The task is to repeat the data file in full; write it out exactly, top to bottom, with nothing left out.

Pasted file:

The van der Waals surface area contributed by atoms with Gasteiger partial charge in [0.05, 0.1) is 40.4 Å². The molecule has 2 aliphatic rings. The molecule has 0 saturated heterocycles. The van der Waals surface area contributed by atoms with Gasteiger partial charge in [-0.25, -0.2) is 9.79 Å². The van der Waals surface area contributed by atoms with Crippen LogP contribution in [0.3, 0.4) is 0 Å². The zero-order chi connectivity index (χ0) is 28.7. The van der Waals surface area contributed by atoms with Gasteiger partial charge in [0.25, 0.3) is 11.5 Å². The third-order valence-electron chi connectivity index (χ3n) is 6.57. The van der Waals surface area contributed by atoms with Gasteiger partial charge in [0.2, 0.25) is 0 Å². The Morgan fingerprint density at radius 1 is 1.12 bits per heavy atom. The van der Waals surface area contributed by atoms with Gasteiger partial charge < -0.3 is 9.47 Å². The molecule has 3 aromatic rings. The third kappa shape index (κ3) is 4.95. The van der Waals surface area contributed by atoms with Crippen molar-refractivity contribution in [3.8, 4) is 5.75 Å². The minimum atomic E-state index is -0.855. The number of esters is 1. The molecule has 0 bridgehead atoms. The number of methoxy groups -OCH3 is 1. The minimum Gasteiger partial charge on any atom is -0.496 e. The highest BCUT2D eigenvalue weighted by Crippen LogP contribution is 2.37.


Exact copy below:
The van der Waals surface area contributed by atoms with Gasteiger partial charge in [0.05, 0.1) is 40.4 Å². The molecule has 2 aliphatic rings. The molecule has 0 saturated heterocycles. The van der Waals surface area contributed by atoms with Gasteiger partial charge in [-0.25, -0.2) is 9.79 Å². The van der Waals surface area contributed by atoms with Crippen LogP contribution in [0.3, 0.4) is 0 Å². The zero-order chi connectivity index (χ0) is 28.7. The van der Waals surface area contributed by atoms with Gasteiger partial charge in [0.25, 0.3) is 11.5 Å². The third-order valence-electron chi connectivity index (χ3n) is 6.57. The van der Waals surface area contributed by atoms with Gasteiger partial charge in [0.2, 0.25) is 0 Å². The Morgan fingerprint density at radius 1 is 1.12 bits per heavy atom. The van der Waals surface area contributed by atoms with Gasteiger partial charge < -0.3 is 9.47 Å². The molecule has 3 aromatic rings. The third kappa shape index (κ3) is 4.95. The van der Waals surface area contributed by atoms with Crippen molar-refractivity contribution in [3.8, 4) is 5.75 Å². The minimum atomic E-state index is -0.855. The number of esters is 1. The molecule has 0 bridgehead atoms. The number of methoxy groups -OCH3 is 1. The minimum Gasteiger partial charge on any atom is -0.496 e. The highest BCUT2D eigenvalue weighted by Crippen LogP contribution is 2.37.